Plymouth businessman banned from being company director after TV station went bankrupt owed almost £2million

A Plymouth businessman has been banned from being a business director for eight years after his television network went bankrupt owing nearly £2million. The Insolvency Service handed Connor Johnson the long disqualification following the liquidation of Rhino Television and Media Ltd in 2021.

The government agency said Mr Johnson failed to ensure the Sisna Park-based business maintained and/or kept adequate accounting records from at least October 2015 until it was liquidated, or that after liquidation, he failed to deliver the records to the joint liquidators when asked to do so.

As a result of those failures, the agency said, it was not possible to establish the accuracy of the accounts filed at Companies House for 2016 and 2017, and said Mr Johnson had admitted filing them without knowing what he was doing and could not. ensure that they comply with company law.

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Mr Johnson is now banned from being a director of any UK or foreign company with UK links, or from setting up, trading or directing a company until 2030. If he breaches the terms of the disqualification , he could be fined or sent to up to two years in prison. Plymouth Live spoke to Mr Johnson about the Insolvency Service ban, but he only said: ‘I will not comment.’

The 49-year-old, who lives in Greenwood Park Road, Plympton, is listed at Companies House as having been a director of 22 companies, most of which are now dissolved. He is listed as a director of the active companies United Technology Group Ltd, Patriot Airways Ltd and Patriot Yachts International Ltd, and must now cease directing them.

In 2020 Mr Johnson, who was once behind an ambitious bid for Devon’s Appledore shipyard, revealed an equally ambitious plan to bring hydrogen-powered planes and boats to the UK. He wanted to test two ships, costing over a million euros for the pair, as water taxis operating between Bristol and Cardiff.

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Mr Johnson was also the owner and founder of Rhino TV, which was incorporated in 2015 and which he said, via a LinkedIn page, plans to launch in 2018 in 50 US states and 68 UK cities, offering 20 channels serving a program. on “history, music, crime and investigation, sports, plus many other new and exciting interests for families, friends and loved ones”. He was looking for advertisers to sponsor entire seasons of shows and appealed, on Twitter, to people wanting to become owners through a “partner sharing offer” in 2016. But there was no post on the thread. Twitter after 2016 and the channel’s site is no longer available.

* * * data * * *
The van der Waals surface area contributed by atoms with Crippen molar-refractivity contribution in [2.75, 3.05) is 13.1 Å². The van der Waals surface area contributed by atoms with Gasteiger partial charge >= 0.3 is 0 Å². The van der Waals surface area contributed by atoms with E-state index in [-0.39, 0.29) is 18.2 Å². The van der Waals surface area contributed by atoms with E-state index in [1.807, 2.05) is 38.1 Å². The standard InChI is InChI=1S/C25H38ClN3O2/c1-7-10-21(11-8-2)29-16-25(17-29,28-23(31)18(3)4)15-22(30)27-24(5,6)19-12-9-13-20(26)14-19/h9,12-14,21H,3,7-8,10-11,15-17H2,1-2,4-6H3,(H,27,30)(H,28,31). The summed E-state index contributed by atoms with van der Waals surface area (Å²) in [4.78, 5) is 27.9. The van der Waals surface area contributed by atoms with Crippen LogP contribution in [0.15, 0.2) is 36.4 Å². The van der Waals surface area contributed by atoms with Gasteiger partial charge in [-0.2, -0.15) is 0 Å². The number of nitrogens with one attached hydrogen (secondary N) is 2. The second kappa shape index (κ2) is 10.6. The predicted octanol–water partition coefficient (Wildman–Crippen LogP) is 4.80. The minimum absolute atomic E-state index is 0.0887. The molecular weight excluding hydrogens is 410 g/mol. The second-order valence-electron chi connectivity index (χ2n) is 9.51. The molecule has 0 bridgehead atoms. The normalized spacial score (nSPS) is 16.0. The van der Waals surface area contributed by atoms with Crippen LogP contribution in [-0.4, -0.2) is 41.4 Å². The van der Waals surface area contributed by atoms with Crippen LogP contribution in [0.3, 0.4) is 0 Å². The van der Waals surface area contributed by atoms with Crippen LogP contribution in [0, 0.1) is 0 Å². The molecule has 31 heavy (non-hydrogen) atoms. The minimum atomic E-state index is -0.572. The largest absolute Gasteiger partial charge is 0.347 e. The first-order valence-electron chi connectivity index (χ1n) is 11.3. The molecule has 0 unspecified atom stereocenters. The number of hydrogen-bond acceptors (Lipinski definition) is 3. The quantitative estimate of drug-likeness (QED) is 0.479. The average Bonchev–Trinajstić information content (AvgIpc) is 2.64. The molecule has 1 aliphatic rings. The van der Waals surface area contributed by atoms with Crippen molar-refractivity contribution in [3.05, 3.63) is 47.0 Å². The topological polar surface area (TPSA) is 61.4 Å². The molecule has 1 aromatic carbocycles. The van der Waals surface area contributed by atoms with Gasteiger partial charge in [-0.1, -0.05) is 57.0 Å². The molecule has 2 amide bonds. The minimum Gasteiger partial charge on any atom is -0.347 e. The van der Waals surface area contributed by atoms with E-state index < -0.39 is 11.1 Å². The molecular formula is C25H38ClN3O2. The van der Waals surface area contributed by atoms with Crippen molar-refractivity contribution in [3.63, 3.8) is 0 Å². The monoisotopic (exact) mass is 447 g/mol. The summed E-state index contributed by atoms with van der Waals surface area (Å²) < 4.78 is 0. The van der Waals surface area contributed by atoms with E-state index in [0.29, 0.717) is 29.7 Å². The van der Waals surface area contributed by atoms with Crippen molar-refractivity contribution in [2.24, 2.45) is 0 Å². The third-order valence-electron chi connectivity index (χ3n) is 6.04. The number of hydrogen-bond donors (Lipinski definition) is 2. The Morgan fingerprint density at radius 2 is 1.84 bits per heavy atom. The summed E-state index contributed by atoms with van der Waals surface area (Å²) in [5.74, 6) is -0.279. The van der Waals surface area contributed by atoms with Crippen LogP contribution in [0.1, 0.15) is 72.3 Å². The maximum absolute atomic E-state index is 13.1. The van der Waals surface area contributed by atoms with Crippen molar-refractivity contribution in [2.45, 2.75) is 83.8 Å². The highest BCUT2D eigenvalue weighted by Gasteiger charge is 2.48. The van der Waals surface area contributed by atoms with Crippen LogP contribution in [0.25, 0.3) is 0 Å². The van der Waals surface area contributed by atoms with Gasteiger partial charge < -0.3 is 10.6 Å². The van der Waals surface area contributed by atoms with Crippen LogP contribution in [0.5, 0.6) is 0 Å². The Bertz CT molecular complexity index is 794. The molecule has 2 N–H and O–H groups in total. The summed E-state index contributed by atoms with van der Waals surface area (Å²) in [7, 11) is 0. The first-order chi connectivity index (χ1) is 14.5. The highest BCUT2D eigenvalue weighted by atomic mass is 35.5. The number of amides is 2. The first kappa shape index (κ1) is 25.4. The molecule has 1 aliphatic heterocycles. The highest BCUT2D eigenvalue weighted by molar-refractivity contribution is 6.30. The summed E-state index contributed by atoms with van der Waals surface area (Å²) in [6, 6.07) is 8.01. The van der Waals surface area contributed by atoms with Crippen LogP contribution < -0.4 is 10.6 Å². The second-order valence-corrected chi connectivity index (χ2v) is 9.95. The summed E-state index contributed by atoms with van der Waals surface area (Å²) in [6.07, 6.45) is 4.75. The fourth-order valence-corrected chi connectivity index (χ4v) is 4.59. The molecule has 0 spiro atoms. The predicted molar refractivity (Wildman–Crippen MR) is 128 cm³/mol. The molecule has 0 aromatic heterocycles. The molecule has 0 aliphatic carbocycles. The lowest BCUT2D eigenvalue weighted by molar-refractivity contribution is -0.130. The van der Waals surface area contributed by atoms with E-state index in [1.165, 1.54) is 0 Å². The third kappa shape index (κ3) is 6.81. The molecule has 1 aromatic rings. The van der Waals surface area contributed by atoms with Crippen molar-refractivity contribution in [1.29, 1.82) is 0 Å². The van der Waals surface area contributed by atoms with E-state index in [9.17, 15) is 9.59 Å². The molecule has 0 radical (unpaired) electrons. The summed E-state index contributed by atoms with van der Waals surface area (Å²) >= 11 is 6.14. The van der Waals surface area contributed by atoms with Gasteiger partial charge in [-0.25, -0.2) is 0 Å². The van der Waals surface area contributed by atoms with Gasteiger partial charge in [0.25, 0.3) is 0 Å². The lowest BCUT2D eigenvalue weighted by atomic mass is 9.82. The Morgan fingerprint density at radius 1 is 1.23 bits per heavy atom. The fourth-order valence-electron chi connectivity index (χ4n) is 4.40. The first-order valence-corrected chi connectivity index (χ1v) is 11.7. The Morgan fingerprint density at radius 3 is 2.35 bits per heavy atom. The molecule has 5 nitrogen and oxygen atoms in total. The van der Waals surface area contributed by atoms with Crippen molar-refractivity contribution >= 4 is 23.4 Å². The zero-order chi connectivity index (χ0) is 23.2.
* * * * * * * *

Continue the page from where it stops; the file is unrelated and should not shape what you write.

Liquidators for Leeds-based Gaines Robson Insolvency Ltd were appointed in March 2021. In an update published last week, liquidators said HM Revenue & Customs owed £1,499,849 and the money would be available to pay part of that claim, with £275,000. have already been reimbursed. But five unsecured creditors – who owed a total of £347,860 – are unlikely to see their money returned.

The document, filed at Companies House, also revealed that the liquidators had reported Mr Johnson to the Department for Business, Energy and Industrial Strategy. The documents also revealed Mr Johnson had an outstanding loan of £100,000 from Rhino TV and had been asked to provide a sworn statement of his assets, liabilities, income and expenses. But as of the date of the report – May 6, 2022 – there had been no response from Mr Johnson.

The Insolvency Service said that due to Mr Johnson’s accounting failings there remained a number of unanswered questions, including the accuracy and legitimacy of VAT returns submitted on behalf of Rhino TV to HMRC, which led to VAT refunds totaling £1,434,576 between November 2018 and February 2019.

It is also investigating a series of transactions made between January and March 2019 to find out if they are “good faith commercial transactions”. The Insolvency Service wants to know why £393,746 was paid to a ‘related party’, £229,762 was paid to various car suppliers, £113,046 went to ‘unknowns’, £26,257 was paid to “various retail type establishments” and what the purpose of a £14,701 payment to “online gambling providers” was.

It also investigates the purpose of the cash withdrawals totaling £4,610, also between January and March 2019, and whether these withdrawals were applied to bona fide business transactions. And the agency is keen to know the level of assets held by Rhino TV, as well as the number and amount of debtors, and the extent to which joint liquidators “have been impeded in achieving any potential recovery for creditors.”